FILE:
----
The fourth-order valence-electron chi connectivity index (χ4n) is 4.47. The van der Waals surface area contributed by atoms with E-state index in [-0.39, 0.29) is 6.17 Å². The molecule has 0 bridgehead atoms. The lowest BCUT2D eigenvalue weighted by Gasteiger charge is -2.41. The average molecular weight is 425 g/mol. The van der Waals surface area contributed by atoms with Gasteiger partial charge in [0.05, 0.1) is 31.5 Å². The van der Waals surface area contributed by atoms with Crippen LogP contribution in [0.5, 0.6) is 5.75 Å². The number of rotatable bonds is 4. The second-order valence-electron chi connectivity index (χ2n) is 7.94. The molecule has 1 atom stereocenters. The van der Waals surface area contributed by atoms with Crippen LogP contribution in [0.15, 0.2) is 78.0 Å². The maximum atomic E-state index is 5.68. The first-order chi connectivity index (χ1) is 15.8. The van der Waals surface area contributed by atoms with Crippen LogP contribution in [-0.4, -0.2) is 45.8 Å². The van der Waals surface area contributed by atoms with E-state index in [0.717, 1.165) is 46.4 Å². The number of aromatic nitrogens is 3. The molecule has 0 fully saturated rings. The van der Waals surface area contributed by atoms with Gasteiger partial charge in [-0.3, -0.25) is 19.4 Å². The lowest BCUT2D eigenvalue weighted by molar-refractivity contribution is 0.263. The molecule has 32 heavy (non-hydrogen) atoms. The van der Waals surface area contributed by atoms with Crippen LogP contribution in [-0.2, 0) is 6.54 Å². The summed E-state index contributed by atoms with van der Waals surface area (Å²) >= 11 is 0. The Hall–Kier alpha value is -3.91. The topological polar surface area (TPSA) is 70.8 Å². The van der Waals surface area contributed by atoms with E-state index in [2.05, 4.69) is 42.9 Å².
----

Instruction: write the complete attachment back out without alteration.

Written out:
The fourth-order valence-electron chi connectivity index (χ4n) is 4.47. The van der Waals surface area contributed by atoms with E-state index in [-0.39, 0.29) is 6.17 Å². The molecule has 0 bridgehead atoms. The lowest BCUT2D eigenvalue weighted by Gasteiger charge is -2.41. The average molecular weight is 425 g/mol. The van der Waals surface area contributed by atoms with Gasteiger partial charge in [0.05, 0.1) is 31.5 Å². The van der Waals surface area contributed by atoms with Crippen LogP contribution in [0.5, 0.6) is 5.75 Å². The number of rotatable bonds is 4. The second-order valence-electron chi connectivity index (χ2n) is 7.94. The molecule has 1 atom stereocenters. The van der Waals surface area contributed by atoms with Crippen LogP contribution in [0.15, 0.2) is 78.0 Å². The maximum atomic E-state index is 5.68. The first-order chi connectivity index (χ1) is 15.8. The van der Waals surface area contributed by atoms with Crippen LogP contribution in [-0.4, -0.2) is 45.8 Å². The van der Waals surface area contributed by atoms with E-state index in [0.717, 1.165) is 46.4 Å². The number of aromatic nitrogens is 3. The molecule has 0 fully saturated rings. The van der Waals surface area contributed by atoms with Gasteiger partial charge in [-0.3, -0.25) is 19.4 Å². The lowest BCUT2D eigenvalue weighted by molar-refractivity contribution is 0.263. The molecule has 32 heavy (non-hydrogen) atoms. The van der Waals surface area contributed by atoms with Crippen LogP contribution in [-0.2, 0) is 6.54 Å². The summed E-state index contributed by atoms with van der Waals surface area (Å²) >= 11 is 0. The Hall–Kier alpha value is -3.91. The topological polar surface area (TPSA) is 70.8 Å². The van der Waals surface area contributed by atoms with E-state index in [2.05, 4.69) is 42.9 Å².